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Digital public goods must be designed and developed to advance the Sustainable Development Goals (SDGs) and demonstrate such by providing links/documentation that support their relevance.
Digital public goods must demonstrate the use of an approved open license. For Open Source software, only OSI-approved licenses are accepted. For open content collections, the use of a Creative Commons license is required. DPGs are encourageed to use a license that allows for both derivatives and commercial reuse (CC-BY and CC-BY-SA), or dedicate content to the public domain (CC0); licenses that do not allow for commercial reuse (CC-BY-NC and CC-BY-NC-SA) are also accepted. For open data, an Open Data Commons-approved license is required.
Ownership of assets that the digital public good produces must be clearly defined and documented. For example, through copyright, trademark, or other publicly available information.
When the digital public good has mandatory dependencies that create more restrictions than the original license, it must also require a proven independence from the closed component(s) and/or indicating the existence of functional, open alternatives that can be used without significant changes to the core product.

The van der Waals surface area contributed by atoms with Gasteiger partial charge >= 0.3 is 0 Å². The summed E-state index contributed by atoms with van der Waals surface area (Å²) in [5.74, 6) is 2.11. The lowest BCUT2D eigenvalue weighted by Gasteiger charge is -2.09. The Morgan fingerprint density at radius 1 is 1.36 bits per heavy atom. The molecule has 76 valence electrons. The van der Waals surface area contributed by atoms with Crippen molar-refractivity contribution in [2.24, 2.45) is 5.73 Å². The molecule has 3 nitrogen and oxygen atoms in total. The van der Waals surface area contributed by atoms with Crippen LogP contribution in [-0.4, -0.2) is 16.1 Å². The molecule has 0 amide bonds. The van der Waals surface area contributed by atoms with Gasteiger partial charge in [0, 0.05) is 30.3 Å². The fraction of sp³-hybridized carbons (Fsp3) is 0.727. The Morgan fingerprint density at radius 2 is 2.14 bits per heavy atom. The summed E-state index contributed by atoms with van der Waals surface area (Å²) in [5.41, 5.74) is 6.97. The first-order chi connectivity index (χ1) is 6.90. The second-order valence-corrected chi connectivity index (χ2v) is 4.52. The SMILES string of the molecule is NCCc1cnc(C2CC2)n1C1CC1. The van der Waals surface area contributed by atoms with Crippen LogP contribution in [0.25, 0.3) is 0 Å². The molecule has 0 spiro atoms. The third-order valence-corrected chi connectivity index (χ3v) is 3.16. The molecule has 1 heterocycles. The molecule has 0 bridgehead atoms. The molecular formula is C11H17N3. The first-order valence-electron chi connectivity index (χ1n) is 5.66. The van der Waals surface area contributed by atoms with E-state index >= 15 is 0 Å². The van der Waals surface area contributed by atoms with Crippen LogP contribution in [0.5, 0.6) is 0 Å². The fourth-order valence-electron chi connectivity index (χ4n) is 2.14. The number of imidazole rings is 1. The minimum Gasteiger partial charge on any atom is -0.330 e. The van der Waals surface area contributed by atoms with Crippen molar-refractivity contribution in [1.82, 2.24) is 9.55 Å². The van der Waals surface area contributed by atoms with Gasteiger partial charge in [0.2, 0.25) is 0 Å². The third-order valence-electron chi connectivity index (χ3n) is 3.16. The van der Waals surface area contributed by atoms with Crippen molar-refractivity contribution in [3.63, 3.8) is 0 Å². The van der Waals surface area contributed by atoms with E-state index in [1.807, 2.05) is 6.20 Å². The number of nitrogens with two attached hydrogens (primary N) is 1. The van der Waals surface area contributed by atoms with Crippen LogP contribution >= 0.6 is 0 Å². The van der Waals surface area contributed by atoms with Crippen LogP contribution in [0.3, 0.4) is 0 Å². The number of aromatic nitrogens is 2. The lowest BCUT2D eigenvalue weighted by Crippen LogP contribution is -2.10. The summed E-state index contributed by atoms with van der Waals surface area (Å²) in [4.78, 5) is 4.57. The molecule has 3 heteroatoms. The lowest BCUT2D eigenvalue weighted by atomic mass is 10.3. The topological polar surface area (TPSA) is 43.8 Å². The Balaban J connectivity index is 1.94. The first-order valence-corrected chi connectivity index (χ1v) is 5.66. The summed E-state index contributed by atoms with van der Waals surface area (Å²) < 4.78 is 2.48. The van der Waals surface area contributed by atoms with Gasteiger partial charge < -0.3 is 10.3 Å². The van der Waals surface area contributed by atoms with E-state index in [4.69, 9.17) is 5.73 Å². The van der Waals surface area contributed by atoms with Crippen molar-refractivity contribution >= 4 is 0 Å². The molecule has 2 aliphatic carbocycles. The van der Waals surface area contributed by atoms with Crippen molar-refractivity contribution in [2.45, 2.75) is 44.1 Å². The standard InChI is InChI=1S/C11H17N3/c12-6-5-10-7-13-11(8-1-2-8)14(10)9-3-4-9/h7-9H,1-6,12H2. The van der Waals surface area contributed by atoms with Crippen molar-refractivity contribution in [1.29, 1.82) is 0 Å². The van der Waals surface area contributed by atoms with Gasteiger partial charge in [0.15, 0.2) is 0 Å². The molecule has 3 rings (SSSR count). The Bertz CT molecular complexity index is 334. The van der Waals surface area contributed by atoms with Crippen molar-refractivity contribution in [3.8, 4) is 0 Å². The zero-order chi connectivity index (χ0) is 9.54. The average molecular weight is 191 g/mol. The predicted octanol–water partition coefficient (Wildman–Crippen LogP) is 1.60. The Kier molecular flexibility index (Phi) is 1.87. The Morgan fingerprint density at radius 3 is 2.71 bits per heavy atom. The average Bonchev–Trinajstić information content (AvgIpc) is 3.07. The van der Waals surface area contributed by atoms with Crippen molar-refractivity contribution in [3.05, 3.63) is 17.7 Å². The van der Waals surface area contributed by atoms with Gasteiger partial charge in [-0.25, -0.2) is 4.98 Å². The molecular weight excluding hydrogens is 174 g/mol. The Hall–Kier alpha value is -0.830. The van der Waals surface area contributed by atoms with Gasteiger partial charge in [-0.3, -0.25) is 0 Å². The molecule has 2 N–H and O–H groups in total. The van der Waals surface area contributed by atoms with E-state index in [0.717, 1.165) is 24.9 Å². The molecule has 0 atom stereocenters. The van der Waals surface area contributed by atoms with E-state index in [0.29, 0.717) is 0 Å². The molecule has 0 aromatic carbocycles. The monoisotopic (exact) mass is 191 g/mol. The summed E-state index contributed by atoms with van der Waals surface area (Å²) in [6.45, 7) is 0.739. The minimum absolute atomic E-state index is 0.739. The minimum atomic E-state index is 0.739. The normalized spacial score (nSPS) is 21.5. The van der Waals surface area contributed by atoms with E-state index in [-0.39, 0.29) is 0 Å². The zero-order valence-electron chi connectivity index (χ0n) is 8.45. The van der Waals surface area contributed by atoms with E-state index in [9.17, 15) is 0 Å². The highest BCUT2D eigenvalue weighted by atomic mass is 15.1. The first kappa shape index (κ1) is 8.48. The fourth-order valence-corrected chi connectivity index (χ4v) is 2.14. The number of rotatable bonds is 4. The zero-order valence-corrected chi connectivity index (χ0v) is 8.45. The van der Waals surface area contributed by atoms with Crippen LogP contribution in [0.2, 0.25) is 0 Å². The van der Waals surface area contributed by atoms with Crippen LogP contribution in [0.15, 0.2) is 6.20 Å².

Digital public goods require documentation of the source code, use cases, and/or functional requirements. For content collections, this should include all relevant/compatible apps, software, or hardware required to access the content collection, and instructions regarding how to use it. For software solutions, this should be technical documentation that would allow a technical person unfamiliar with the project to launch and run the software. For data projects, this should be documentation that describes all the fields in the set, and provides context on how the dataset was collected, and how it should be interpreted.
Digital public goods with non-personally identifiable information (P.I.I.) design for possibility of extracting or importing non-PII data and content from the system in a non-proprietary format.
Digital public goods must be designed and developed to comply with applicable privacy laws.
Digital public goods must be designed and developed to align with relevant standards, best practices, and/or principles. For example, the Principles for Digital Development.
Digital public goods must be designed to anticipate, prevent, and do no harm by design.